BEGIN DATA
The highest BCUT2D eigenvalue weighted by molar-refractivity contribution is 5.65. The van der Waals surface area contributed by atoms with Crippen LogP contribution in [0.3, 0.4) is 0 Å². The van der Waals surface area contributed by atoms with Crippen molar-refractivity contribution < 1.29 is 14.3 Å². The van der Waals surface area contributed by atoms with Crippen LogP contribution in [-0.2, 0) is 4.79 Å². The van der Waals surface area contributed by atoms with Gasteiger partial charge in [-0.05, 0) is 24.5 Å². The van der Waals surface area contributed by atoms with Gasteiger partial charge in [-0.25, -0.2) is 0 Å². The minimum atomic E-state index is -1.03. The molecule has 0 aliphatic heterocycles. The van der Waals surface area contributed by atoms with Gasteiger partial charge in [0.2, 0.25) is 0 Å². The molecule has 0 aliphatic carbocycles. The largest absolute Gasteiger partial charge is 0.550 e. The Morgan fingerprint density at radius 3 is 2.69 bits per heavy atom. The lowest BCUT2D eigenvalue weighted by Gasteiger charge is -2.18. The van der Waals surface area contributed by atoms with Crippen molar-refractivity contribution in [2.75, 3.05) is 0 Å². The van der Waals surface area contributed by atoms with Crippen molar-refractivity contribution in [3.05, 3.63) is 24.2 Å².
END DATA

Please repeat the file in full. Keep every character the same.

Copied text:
The highest BCUT2D eigenvalue weighted by molar-refractivity contribution is 5.65. The van der Waals surface area contributed by atoms with Crippen LogP contribution in [0.3, 0.4) is 0 Å². The van der Waals surface area contributed by atoms with Crippen molar-refractivity contribution < 1.29 is 14.3 Å². The van der Waals surface area contributed by atoms with Crippen LogP contribution in [-0.2, 0) is 4.79 Å². The van der Waals surface area contributed by atoms with Gasteiger partial charge in [-0.05, 0) is 24.5 Å². The van der Waals surface area contributed by atoms with Gasteiger partial charge in [-0.25, -0.2) is 0 Å². The minimum atomic E-state index is -1.03. The molecule has 0 aliphatic heterocycles. The van der Waals surface area contributed by atoms with Gasteiger partial charge in [0.2, 0.25) is 0 Å². The molecule has 0 aliphatic carbocycles. The largest absolute Gasteiger partial charge is 0.550 e. The Morgan fingerprint density at radius 3 is 2.69 bits per heavy atom. The lowest BCUT2D eigenvalue weighted by Gasteiger charge is -2.18. The van der Waals surface area contributed by atoms with Crippen molar-refractivity contribution in [2.75, 3.05) is 0 Å². The van der Waals surface area contributed by atoms with Crippen molar-refractivity contribution in [3.05, 3.63) is 24.2 Å².